LONDON: Brands including Vodafone, Mercedes-Benz and American Express are looking to exploit the growing success and international attention generated by London Fashion Week.
The organisers of the event have reported a "significant increase" in the levels of investment from both long-term sponsors and new partners, with activations across advertising, digital, in-store and on-pack.
Jenico Preston, head of sponsorship at the British Fashion Council, told Marketing Week that brands were now extending their activity beyond the week's flagship events and were developing year-round activity.
He also observed that "the nature of fashion and the creative media savvy people powering it means that sponsors can use fashion content to credibly message across most platforms, more often and in ever more inventive ways."
Certainly brands are exploring the possibilities of digital technology and social media to promote greater consumer engagement around the annual platform.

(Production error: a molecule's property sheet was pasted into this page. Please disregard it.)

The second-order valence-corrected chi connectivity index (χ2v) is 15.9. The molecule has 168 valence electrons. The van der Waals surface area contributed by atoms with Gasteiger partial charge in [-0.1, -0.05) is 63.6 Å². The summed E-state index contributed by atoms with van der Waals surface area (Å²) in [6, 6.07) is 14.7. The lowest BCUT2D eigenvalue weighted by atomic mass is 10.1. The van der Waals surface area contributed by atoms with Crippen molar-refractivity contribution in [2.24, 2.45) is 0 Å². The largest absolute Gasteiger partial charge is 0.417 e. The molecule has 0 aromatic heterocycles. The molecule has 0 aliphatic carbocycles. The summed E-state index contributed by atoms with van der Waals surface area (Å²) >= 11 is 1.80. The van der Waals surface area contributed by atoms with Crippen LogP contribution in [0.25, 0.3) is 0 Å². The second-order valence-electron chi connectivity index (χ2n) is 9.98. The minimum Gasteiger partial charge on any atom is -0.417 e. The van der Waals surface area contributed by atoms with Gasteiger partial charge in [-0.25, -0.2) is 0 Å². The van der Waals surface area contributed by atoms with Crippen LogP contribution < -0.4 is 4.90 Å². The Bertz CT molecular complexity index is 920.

This was noted in a Warc Trends Snapshot of 2012, which highlighted how TopShop had run a live Facebook feed from a catwalk show during the last London Fashion Week, with a facility for viewers to order and customise the garments they saw and liked.
London Fashion Week is also launching a branded product line to raise global awareness of the event – a partnership with hairdressers Toni&Guy will see the product available in salons in 40 countries.
In addition, another sponsor, the Evening Standard, London's evening paper sees new opportunities. It is launching a new section, Shop London, to coincide with the Week.
For the future it plans to feature a segment in in a new local TV channel that could be "shoppable" via a second device.
Jon O'Donnell, Evening Standard commercial director, said that London Fashion Week was getting bigger every year and the events were becoming more accessible.
"Last year you saw the first live streams to help more people feel more involved," he said. "It used to be just reserved for your high-end fashionista, but now a lot more people are interested, more designers are getting involved [in consumer activity] and it's a bit less elitist."
Data sourced from Marketing Week; additional content by Warc staff